Making It, a group exhibition dedicated to a generation of pioneering women sculptors who came to prominence in the late 1960s and early 1970s, opens at Cork Street’s Waddington Custot on 1 October and will run until 13 November 2021. Taking an unexpected approach to their chosen media: fusing gold leaf with linen for instance, folding metal or hand-knotting rope, these artists challenged modernist conventions and expanded conceptions of the appropriate media and methods for sculpture. Artists in the exhibition include Olga de Amaral, Lynda Benglis, Françoise Grossen, Maren Hassinger, Barbara Levittoux-Świderska, Louise Nevelson, Beverly Pepper, Mildred Thompson and Sophia Vari.
Active in the mid and late-20th century, these sculptors developed new work during the era of second-wave feminism and within the context of feminist critique, as championed by critics and curators such as Lucy Lippard. While not always overtly feminist in concept, their work does not represent a retreat from politics. Rather, contending with the long-held belief – retained well into the 1970s – that sculpture was a muscular medium best suited to men, these artists stood against the prejudices and difficulty women encountered when trying to access the male-dominated spaces of foundries and woodshops. Lucy Lippard recounted, “In the winter of 1970 I went to a great many women’s studios… found women in corners of men’s studios, bedrooms, children’s rooms, kitchens.”
Undiminished by this unfavourable context, the sculptors in Making It actively take up space with their work. Spreading across the walls and from ceiling to floor, reaching across the gallery and hanging in the air, these works prefigure installation art and a broader shift toward process and materials. The approaches seen also demonstrate a resistance to the prominent discourse in the 1960s and 70s, around minimal and conceptual art which advocated radically de-skilled methods, replacing the spatial and visual experience of art with a linguistic one.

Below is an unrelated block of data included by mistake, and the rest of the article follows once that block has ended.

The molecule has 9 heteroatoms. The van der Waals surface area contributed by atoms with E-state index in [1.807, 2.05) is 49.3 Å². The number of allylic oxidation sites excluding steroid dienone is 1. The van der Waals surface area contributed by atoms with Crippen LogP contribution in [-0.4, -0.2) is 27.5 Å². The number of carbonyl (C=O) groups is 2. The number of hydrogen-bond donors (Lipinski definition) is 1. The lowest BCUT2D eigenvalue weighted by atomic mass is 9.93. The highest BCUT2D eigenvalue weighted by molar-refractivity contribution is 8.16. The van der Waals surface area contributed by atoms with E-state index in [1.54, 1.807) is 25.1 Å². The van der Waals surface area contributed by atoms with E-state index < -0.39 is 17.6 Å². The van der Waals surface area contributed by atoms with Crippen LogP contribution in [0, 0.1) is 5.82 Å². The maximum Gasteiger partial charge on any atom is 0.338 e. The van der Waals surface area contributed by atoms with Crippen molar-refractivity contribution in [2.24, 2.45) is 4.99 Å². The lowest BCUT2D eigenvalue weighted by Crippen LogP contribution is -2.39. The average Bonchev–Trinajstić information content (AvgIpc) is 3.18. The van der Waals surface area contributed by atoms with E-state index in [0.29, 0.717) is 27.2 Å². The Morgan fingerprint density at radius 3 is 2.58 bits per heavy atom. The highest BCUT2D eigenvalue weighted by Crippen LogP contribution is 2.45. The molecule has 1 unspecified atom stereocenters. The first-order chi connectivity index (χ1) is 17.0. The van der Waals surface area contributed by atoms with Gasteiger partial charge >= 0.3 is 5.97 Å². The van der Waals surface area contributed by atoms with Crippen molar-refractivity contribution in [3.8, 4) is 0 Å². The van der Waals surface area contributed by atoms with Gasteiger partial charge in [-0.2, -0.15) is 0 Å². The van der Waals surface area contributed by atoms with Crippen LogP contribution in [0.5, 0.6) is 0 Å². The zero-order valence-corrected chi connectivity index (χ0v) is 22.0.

The exhibited artists in Making It present embodied phenomenological experiences: the undulatory movement of gold leaf and woven horsehair and linen in the work of Colombian artist Olga de Amaral flickers entrancingly with the light, while for Barbara Levittoux-Świderska, and Françoise Grossen, the emphasis is on the visual, tactile and textural qualities of their material, in contrast to its utility. These artists were among those who disregarded the low cultural connotations attached to materials such as ribbons and rope, developing new installations of ambitious scale. In the works of Beverly Pepper, a pioneer in the use of Cor-ten steel, whose sculptures in the medium predate those of Donald Judd and Richard Serra, we see a process of ripping and tearing into the surface of stainless steel blocks with a violent physicality.
Other artists incorporate found materials to create revolutionary sculpture in asymmetric or biomorphic forms: Mildred Thompson, living in Germany, found freedom from the prejudices against her race and gender in the universality of abstraction, and developed ideas around patterns found within systems of science, mathematics and music. She combines wood sourced from German forests with machine-cut wood segments, resulting in a tension between the naturally occurring curvaceous lines in wood and those that were manufactured or painted. Maren Hassinger developed a practice that challenged orthodox notions of art-making through its adoption of non-traditional materials, particularly wire rope – which she chanced upon in a Los Angeles salvage yard.
Ukraine-born Louise Nevelson also used discarded objects in her work; she articulated her entire artistic process as a kind of alchemy, using rich black pigment to transform them into mystical totems. Working within a similarly monochromatic colour range to Nevelson, Sophia Vari makes powerful sculptures of interlocking forms which draw from a lifetime travelling the world, and a fascination with ancient cultures and practices. Making It illuminates the importance of these works within their cultural context and their lasting impact on contemporary art, by artists who often suffered from a lack of visibility and recognition in their lifetimes but persevered to envision new ways of making.
Making It runs from 1 October–13 November 2021 at Waddington Custot, 11 Cork Street, London W1S 3LT.
Feature image: Maren Hassinger. Installation view, Twelve Trees, Los Angeles, CA, 1978. Photo: Adam Avila. Courtesy of Susan Inglett Gallery, NYC